enotalone logo

Private Fostering: Safe Or Dangerous?

By
January 20, 2009

The British Association for Adoption and Fostering (BAAF) says that thousands of children in the United Kingdom might be unlawfully fostered and could be at risk of abuse and trafficking.

According to the British law, the authorities must be informed at once if a child is left with someone except parents or close relatives, such as grandparents, aunts, uncles, or siblings. When a child is being looked after family friends or distant relatives it is considered as private fostering, which is more useful and a better alternative to foster care.

10,000 kids all across Britain are estimated to live with people who are not their close family. Many might be at risk of abuse and humiliation, and yet nobody knows who they are, who they live with, who is taking care of them, or where they live. Children could live in fostering arrangements for different reasons: some having bad relationships with their parents, some sent abroad in order to find a better life, some having sick parents, some have parents in prison, or serving in the army, it includes also children brought to the country by traffickers, etc.

Not everyone knows that if children live with someone who is not their immediate family for more than 28 days, it is considered as "unofficial" if care chiefs are not being notified. David Holmes, chief executive of BAAF, says: "Children in private fostering situations can be invisible and it is very difficult to estimate accurate numbers. While most children in private fostering situations will be well cared for, some may not be. It is those children we are concerned about. When asked, only 26% of people knew what private fostering was. We suspect that even fewer know that the local council needs to be informed of these arrangements." When social services are being informed about an arrangement, they carry out background checks and interview the children from time to time. In some authorities, such as Tower Hamlets, in case of need social workers visit them at home within 24 hours. Many foster carers are afraid of contacts with authorities and do not want them to get involved with their private lives. At the same time, some of them don't even realize that looking after children they are in charge for some period of time, counts as fostering at all.

Private fostering may in most cases be safe and appropriate, but measures to regulate the issue were brought in after the death of Victoria Climbie, the eight-year-old girl violently abused and murdered by her great aunt Marie Therese Kouao and her boyfriend Carl Manning in 2000. She was sent from Ivory Coast to the United Kingdom by her parents, who hoped for a better future for their child. This very case demonstrates the potential vulnerability of this often hidden group of children, often called as "invisible" children.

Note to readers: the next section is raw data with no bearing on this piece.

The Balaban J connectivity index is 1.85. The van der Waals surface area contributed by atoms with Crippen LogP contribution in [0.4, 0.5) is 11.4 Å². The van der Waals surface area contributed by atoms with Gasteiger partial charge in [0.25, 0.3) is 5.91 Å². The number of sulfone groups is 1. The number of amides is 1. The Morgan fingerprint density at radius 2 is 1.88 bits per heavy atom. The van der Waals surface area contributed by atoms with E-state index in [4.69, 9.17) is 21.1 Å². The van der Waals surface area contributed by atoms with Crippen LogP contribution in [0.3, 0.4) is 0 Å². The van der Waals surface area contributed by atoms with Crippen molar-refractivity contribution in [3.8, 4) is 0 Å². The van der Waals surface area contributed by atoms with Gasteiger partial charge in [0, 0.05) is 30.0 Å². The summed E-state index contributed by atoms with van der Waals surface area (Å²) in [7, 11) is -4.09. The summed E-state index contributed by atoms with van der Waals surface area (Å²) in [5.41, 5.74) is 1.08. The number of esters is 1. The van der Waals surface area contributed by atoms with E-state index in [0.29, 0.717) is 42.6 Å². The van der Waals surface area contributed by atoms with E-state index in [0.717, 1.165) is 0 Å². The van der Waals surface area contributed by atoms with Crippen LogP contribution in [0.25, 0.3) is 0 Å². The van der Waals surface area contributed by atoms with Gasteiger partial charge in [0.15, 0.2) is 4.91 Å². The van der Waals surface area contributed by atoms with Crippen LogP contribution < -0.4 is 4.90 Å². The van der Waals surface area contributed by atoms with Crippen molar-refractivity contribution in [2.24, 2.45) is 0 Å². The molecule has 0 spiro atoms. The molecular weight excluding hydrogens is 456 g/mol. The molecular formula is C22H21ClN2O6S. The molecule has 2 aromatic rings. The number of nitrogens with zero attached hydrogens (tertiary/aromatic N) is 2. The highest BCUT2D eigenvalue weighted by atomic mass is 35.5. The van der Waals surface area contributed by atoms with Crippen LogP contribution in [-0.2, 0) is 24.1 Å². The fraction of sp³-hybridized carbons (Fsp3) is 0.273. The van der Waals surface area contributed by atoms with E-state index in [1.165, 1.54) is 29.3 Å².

The BAAF has launched a first Private Fostering Week, national campaign, called Somebody Else's Child, to promote awareness of a private foster care with major involvement for child protection. The charity insists that both the public and professionals start reporting signs of illegal care arrangements and neighbors who are caring for children unrelated to them on a long-term basis. A charity survey showed that 22 per cent of people will not do anything if an unrelated child suddenly appeared living next door, and 7 per cent would not take any measures and get involved if such a child disappeared. Just 25 per cent had an idea what private fostering was.

Sukruti Sen, a family support and protection service manager for Tower Hamlets, has found that the problem of public negligence is compounded by social care professionals who have often very limited information about the meaning of private fostering. She says: "It can be quite shocking how little awareness there is. Some nurses have come up to me and asked if private fostering is where you get paid to foster a child. That level of misunderstanding is worrying." Sen adds: "I absolutely see it as a safeguarding issue. But in every council it is imperative that there is a dedicated team to work on private fostering who have support from director level. There must be strong links with mosques and faith communities, where these arrangements are particularly common."

Councils all over the country are organizing awareness conferences for teachers, social workers, school nurses and pre-schools. They hope that such moves will help unveil the secrecy that still covers many private fostering arrangements. Authorities understand that much more time is needed to realize if the system can work. "Whatever the system is, it's not going to work if people don't know about private fostering. That's why awareness-raising is the most important factor for us," they say.

The research was conducted by ICM who polled about 2000 adults online between December 5 and 7, 2008.



Tags: Parenting and Families